Researchers have found that men are 4 times more likely than women to ask for a better salary package. This is pretty discouraging, and it begs the question, “Why are women afraid to ask for more?”
I have a few opinions.
Women don’t ask because we’re terrified of hearing “No.” Because we’re afraid of damaging relationships. Because we don’t want to be perceived as annoying, demanding, bitchy, or unreasonable. Because we’re not sure if we deserve it. Because we’re not sure how to do it. And because—deep inside our bones—there’s this quiet, ominous feeling, like, “If I ask for too much, then something awful is going to happen.”
Where does this ominous feeling come from?
To answer that question, all we need to do is crack open a history book.
Throughout history, confident, outspoken women haven’t exactly been “celebrated.” Mostly, they’ve been taunted, terrorized, hunted down, or locked in prisons and asylums. Think I’m exaggerating? I’m not.
During the Victorian Era, women with a “tendency to cause trouble” were often diagnosed with “female hysteria” and locked into insane asylums. Some were forced to have gruesome hysterectomies, which Victorian doctors (all male, of course) felt convinced was the “cure” for their “hysteria.”
And let’s not forget Joan of Arc—burned at the stake. Or the women in Salem who were labeled as “witches”—burned at the stake, too. The witch-hunt continues to this day. Remember the crowds chanting “Lock her up!” when Hillary Clinton took the stage during the 2016 Presidential Debates? To some, she was a hero. To others, a threat.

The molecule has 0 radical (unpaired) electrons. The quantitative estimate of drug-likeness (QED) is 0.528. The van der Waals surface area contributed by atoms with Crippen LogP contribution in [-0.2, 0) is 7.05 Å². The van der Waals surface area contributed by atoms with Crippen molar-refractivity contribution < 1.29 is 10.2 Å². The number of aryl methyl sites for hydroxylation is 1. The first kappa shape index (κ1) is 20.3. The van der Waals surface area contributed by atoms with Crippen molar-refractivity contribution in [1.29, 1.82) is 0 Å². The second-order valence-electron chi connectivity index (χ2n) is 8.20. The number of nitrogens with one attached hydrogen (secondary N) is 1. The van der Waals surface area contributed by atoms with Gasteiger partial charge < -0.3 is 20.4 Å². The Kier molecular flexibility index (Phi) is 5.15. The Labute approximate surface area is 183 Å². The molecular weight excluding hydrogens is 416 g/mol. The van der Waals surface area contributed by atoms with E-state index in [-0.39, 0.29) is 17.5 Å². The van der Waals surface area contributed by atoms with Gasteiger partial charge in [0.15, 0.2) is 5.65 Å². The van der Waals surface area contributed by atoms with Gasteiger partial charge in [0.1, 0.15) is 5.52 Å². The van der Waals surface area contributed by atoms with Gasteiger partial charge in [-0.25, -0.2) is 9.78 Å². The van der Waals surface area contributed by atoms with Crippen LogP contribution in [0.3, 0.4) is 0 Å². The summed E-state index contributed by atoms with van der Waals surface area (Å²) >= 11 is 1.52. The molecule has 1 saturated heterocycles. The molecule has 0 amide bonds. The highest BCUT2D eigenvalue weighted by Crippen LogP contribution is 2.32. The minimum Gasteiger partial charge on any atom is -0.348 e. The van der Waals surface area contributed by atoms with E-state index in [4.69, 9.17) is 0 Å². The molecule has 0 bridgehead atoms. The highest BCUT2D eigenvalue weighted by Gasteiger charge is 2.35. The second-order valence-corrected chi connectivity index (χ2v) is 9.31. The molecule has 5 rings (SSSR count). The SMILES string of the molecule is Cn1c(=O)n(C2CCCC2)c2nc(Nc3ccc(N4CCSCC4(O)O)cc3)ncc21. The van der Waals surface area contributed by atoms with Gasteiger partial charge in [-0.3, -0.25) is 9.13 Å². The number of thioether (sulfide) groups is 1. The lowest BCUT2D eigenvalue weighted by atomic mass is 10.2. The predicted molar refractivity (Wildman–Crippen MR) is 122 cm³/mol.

When we look at how women have been treated throughout history—indeed, how they’re still treated today—it’s not hard to see why so many women feel anxious about “asking for more.” Asking feels dangerous. Striving feels dangerous. Reaching for power feels dangerous. Staying “in our place” feels safer. So, that’s what many of us choose to do.
The problem is, when we choose to “stay in our place,” then we allow history to repeat its ugly patterns. Things plateau. Nothing evolves. Men keep earning more, and women keep earning less. Power imbalances remain in place.
We can’t change everything that’s happened in the past. “That’s history,” as they say. But we can take control of our future. We can start asking for what we want—and stop settling for crumbs.
I believe that we need new workplace laws in place to create equal pay, and also, I believe we each have a personal responsibility to clarify what we want—and ask for it.
Every time a woman stands up and says, “Yes, I want that,” “I’ve earned that,” “I can have that,” or “I want to reach for that,” it’s a courageous, revolutionary act. It was during the Victorian Era—and it still is today.
What would you love to ask for at work—and what’s the biggest fear or doubt that’s holding you back?